Remember the photo of the house on the Smart phone? He never forgot what it was like as a boy, trying to find sneakers to wear for a basketball game. Ikenna had been collecting used basketball shoes for the last several years. His brother followed suit; they brought about 90 pair to Africa to hand out to needy kids at a clinic.
You see, Smart has a mature perspective on what it means to be a privileged college athlete in America. A lot of gifted kids see the game as a means to a pro career and wealth, and studies as an inconvenience. Some, aware that adults are getting rich off their talents at the highest level, are looking to get paid along the way.
For Smart, a power forward with limited offensive skills and a balky back, college ball was a vehicle to a larger dream.
“I understand that nothing is guaranteed,” he said. “You could blow your knee out. Anything can happen at any time. What do you have as a backup? People have to think about that. This could be taken away from you, just like that.
“I’m going to try to get into business,” he said. “I’d like to work with a country that deals with international matters. The world is changing. It’s becoming so globalized. I’d like to be with any company I could get into that goes overseas.”
Smart has one year of eligibility after this one. But he won’t be playing for the Bulls next season. He’ll be moving to Greensboro to live with Jillian and go to grad school. He’s hoping to play one last season with a college in North Carolina. As a graduate in good standing, he can play as a transfer without sitting out a year.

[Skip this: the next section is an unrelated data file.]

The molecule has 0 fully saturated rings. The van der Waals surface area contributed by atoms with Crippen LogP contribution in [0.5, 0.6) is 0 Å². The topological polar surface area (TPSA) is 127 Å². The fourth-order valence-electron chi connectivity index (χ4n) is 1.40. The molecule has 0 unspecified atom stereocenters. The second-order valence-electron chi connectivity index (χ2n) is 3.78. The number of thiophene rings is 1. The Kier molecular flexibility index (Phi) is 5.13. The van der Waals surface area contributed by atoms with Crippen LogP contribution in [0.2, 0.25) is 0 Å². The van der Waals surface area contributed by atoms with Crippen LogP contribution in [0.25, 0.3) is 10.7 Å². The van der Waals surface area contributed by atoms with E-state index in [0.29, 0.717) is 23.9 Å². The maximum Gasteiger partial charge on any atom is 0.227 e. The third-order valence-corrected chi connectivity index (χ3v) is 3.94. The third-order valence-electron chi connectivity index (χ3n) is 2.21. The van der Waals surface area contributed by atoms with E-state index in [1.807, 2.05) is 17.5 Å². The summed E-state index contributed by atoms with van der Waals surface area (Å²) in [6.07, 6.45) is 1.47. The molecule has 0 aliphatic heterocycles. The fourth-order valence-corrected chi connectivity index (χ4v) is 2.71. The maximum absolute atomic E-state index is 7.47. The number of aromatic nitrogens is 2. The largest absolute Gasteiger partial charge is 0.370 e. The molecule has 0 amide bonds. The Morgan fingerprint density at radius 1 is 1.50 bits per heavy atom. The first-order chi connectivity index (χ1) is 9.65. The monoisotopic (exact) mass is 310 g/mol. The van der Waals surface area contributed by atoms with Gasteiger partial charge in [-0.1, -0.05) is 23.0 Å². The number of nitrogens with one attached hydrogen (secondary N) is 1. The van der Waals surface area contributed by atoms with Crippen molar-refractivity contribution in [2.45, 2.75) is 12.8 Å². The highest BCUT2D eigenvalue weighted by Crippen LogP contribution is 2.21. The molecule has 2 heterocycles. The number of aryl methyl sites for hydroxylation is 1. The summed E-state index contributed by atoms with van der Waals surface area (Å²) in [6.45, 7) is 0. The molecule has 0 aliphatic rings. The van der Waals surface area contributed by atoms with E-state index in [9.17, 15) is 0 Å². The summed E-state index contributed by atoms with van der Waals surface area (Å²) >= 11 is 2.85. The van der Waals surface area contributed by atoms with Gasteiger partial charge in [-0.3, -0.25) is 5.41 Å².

First, there’s the matter of Arizona, and its phenomenally talented 7-1 freshman, DeAndre Ayton, who is seen as the best center to come along since Shaquille O’Neal and the likely No. 1 pick in the NBA draft.
Ayton also represents the more mercenary side of the sport. If not for the NBA’s “one and done” rule, which prevents players from being drafted until a year after their high school senior class graduates, Ayton would almost surely be in the league.
Arizona’s recruitment of Ayton has been part of a wider FBI investigation into corruption in college basketball. An ESPN report, which contained some dubious details, claimed that Ayton was offered $100,000 to play a year with the Wildcats.
The real story hasn’t come out yet. But anyone who saw Ayton dominate the Pac-12 tourney knows that Ayton would be worth bending the rules for. But Smart, who will square off against the best player in the nation at the start of Thursday night’s game, is far from intimidated.
“I’m not worried,” Smart said. “This guy was playing high school basketball a couple of months ago. You know what I mean? I’ve been in college for four years. He’s still a freshman; it doesn’t matter how talented he is or how tall he is. If I can make him uncomfortable, that’s going to get him out of his place.
“And that’s my goal, to make him uncomfortable.”